A Skagway Borough Assembly member and businessman convicted of failing to file his income taxes is being ordered to spend just over a year in prison.
Dan Henry, operator of the Skagway Fish Co., will spend a year on supervised release after he gets out. He must repay $600,064 to the federal government for unpaid income taxes. Henry, 61, was sentenced in U.S. District Court in Juneau on Monday on four misdemeanor charges of willful failure to file income tax returns. The charges are only for Henry’s conduct between 2009 and 2012, although prosecutors say he admitted to relevant conduct dating back to 2004.
In a written statement to the court, Henry blamed heavy drinking for gambling away all of the money he set aside for the 2005 season’s start of the Skagway Fish Co. and subsequent payment of taxes. He wrote that he put off filing his income tax returns as he repeatedly returned to Las Vegas with the hope of winning his money back. But the losses simply compounded over the years. He said alcoholism led to his dismissal from early jobs at the Chicago Board of Trade and a DUI conviction.
Henry also wrote that he worked hard, long hours to build up the restaurant over the years. But there is no one else to replace him and fill his multiple roles at the business. He ends his letter by apologizing for his conduct and acknowledging that he must make restitution as soon as possible.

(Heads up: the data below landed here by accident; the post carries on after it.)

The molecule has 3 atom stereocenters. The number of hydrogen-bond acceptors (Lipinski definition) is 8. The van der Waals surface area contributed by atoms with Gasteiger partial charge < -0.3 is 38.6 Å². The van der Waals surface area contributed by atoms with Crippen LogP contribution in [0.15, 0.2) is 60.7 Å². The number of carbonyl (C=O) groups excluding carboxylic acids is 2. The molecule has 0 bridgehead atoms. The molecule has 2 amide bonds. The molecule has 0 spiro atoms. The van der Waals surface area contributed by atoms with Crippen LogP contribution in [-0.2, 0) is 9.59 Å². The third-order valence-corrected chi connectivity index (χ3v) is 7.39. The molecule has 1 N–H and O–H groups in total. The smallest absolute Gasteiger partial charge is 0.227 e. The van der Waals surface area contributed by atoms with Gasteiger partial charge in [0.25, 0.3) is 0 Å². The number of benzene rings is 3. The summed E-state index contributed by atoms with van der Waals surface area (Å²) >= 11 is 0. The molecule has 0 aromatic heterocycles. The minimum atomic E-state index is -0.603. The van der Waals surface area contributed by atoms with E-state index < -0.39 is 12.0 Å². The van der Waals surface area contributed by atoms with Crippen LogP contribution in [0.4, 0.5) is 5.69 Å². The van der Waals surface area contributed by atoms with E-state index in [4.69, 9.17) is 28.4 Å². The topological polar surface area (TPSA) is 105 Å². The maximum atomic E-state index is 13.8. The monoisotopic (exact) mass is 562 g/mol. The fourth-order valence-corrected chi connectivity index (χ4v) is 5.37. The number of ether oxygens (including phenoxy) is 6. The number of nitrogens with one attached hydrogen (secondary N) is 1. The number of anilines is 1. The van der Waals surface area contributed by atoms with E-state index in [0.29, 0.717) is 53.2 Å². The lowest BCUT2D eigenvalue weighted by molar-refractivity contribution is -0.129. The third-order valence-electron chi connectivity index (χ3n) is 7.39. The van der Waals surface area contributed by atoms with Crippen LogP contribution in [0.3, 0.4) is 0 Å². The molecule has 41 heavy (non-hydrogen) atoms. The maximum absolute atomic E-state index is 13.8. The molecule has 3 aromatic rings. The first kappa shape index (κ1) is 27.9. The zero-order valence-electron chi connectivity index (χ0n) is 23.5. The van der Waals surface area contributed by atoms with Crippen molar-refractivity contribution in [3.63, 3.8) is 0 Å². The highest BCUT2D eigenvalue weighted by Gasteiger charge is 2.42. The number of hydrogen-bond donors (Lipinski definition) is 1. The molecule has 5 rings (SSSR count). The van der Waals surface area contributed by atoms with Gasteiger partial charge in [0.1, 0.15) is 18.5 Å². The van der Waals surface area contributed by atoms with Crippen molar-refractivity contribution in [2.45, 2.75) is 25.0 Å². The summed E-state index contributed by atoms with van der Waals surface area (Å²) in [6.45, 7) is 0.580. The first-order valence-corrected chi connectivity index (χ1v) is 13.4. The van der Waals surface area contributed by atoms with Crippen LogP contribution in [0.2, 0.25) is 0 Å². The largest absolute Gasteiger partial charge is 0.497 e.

Last February, Henry pleaded guilty as part of an agreement reached between prosecutors and his attorney over nearly two years of negotiations.
Defense attorney Robert Bundy had asked that Henry be sentenced to eight months in prison while prosecutors wanted him to spend two years behind bars and pay a $50,000 fine. Bundy also noted Henry’s 15 years of service with the Skagway City Council and Skagway Borough Assembly that included the position of Finance Committee chairman. Other community members also submitted statements and a video of support noting Henry’s community involvement on education, senior and veterans issues.
Assistant U.S. Attorney Jack Schmidt noted in a sentencing memorandum that Henry “was not overly sophisticated in avoiding his tax responsibilities,” but he did file fraudulent financial disclosure reports with the Alaska Public Offices Commission that claimed no self-employment income over $1,000 for 2010 to 2012. His case with the commission is still open. Schmidt also noted that Henry received checks and deposits that were structured in order to hide his income.
U.S. District Court Judge Timothy Burgess on Monday ordered Henry to a year in prison for each of three charges to be served concurrently. For the fourth charge, Henry will spend a day in prison to be served consecutively to the other terms.
Henry must report to a federal prison facility by Nov. 1. His current term on the Skagway Borough Assembly ends in October 2017.